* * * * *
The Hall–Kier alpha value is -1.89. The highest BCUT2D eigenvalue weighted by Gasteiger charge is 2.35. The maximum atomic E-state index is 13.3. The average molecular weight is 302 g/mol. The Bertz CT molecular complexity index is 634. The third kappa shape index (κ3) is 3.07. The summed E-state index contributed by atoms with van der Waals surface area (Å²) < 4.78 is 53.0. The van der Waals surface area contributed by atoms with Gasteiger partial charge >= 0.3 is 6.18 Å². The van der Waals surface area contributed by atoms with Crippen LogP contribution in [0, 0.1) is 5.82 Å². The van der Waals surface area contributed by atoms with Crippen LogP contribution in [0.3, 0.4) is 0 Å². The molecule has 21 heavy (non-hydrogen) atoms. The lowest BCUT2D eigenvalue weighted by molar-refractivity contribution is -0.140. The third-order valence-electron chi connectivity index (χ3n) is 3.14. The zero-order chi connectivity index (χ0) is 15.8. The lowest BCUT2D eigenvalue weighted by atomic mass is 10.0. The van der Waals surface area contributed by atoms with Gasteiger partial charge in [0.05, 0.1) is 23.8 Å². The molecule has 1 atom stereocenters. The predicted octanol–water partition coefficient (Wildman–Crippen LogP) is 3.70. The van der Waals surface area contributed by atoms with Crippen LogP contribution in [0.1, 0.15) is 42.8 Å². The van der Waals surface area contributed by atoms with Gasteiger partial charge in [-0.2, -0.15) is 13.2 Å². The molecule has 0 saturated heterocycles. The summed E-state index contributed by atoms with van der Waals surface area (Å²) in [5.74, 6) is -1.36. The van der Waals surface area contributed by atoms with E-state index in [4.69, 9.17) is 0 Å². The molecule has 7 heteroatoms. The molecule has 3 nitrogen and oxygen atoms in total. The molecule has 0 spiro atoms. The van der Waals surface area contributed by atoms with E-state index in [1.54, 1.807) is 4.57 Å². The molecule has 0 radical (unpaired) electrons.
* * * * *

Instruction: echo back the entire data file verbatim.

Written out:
The Hall–Kier alpha value is -1.89. The highest BCUT2D eigenvalue weighted by Gasteiger charge is 2.35. The maximum atomic E-state index is 13.3. The average molecular weight is 302 g/mol. The Bertz CT molecular complexity index is 634. The third kappa shape index (κ3) is 3.07. The summed E-state index contributed by atoms with van der Waals surface area (Å²) < 4.78 is 53.0. The van der Waals surface area contributed by atoms with Gasteiger partial charge >= 0.3 is 6.18 Å². The van der Waals surface area contributed by atoms with Crippen LogP contribution in [0, 0.1) is 5.82 Å². The van der Waals surface area contributed by atoms with Crippen LogP contribution in [0.3, 0.4) is 0 Å². The molecule has 21 heavy (non-hydrogen) atoms. The lowest BCUT2D eigenvalue weighted by molar-refractivity contribution is -0.140. The third-order valence-electron chi connectivity index (χ3n) is 3.14. The zero-order chi connectivity index (χ0) is 15.8. The lowest BCUT2D eigenvalue weighted by atomic mass is 10.0. The van der Waals surface area contributed by atoms with Gasteiger partial charge in [0.05, 0.1) is 23.8 Å². The molecule has 1 atom stereocenters. The predicted octanol–water partition coefficient (Wildman–Crippen LogP) is 3.70. The van der Waals surface area contributed by atoms with Crippen LogP contribution in [0.1, 0.15) is 42.8 Å². The van der Waals surface area contributed by atoms with Gasteiger partial charge in [-0.2, -0.15) is 13.2 Å². The molecule has 0 saturated heterocycles. The summed E-state index contributed by atoms with van der Waals surface area (Å²) in [5.74, 6) is -1.36. The van der Waals surface area contributed by atoms with E-state index in [4.69, 9.17) is 0 Å². The molecule has 7 heteroatoms. The molecule has 3 nitrogen and oxygen atoms in total. The molecule has 0 spiro atoms. The van der Waals surface area contributed by atoms with E-state index in [1.54, 1.807) is 4.57 Å². The molecule has 0 radical (unpaired) electrons.